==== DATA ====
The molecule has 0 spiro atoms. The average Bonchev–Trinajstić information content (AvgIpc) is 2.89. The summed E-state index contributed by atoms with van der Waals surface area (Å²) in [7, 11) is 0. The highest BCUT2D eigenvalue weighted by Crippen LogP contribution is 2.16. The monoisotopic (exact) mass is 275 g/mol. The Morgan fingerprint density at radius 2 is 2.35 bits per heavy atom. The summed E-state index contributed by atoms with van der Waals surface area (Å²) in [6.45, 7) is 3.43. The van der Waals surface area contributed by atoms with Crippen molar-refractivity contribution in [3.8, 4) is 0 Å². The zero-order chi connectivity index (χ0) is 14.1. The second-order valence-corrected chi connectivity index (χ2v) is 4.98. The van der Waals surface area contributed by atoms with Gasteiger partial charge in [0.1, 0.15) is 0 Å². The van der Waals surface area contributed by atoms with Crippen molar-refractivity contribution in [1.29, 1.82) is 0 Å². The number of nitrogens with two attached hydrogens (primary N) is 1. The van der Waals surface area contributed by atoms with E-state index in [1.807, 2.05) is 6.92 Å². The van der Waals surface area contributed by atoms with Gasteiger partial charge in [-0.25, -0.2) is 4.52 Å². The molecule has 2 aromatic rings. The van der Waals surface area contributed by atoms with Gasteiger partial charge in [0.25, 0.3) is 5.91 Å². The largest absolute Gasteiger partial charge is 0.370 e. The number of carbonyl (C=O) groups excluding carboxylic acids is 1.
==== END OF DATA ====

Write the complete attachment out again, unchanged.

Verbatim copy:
The molecule has 0 spiro atoms. The average Bonchev–Trinajstić information content (AvgIpc) is 2.89. The summed E-state index contributed by atoms with van der Waals surface area (Å²) in [7, 11) is 0. The highest BCUT2D eigenvalue weighted by Crippen LogP contribution is 2.16. The monoisotopic (exact) mass is 275 g/mol. The Morgan fingerprint density at radius 2 is 2.35 bits per heavy atom. The summed E-state index contributed by atoms with van der Waals surface area (Å²) in [6.45, 7) is 3.43. The van der Waals surface area contributed by atoms with Crippen molar-refractivity contribution in [3.8, 4) is 0 Å². The zero-order chi connectivity index (χ0) is 14.1. The second-order valence-corrected chi connectivity index (χ2v) is 4.98. The van der Waals surface area contributed by atoms with Gasteiger partial charge in [0.1, 0.15) is 0 Å². The van der Waals surface area contributed by atoms with Crippen molar-refractivity contribution in [1.29, 1.82) is 0 Å². The number of nitrogens with two attached hydrogens (primary N) is 1. The van der Waals surface area contributed by atoms with E-state index in [1.807, 2.05) is 6.92 Å². The van der Waals surface area contributed by atoms with Gasteiger partial charge in [-0.25, -0.2) is 4.52 Å². The molecule has 2 aromatic rings. The van der Waals surface area contributed by atoms with Gasteiger partial charge in [0.25, 0.3) is 5.91 Å². The largest absolute Gasteiger partial charge is 0.370 e. The number of carbonyl (C=O) groups excluding carboxylic acids is 1.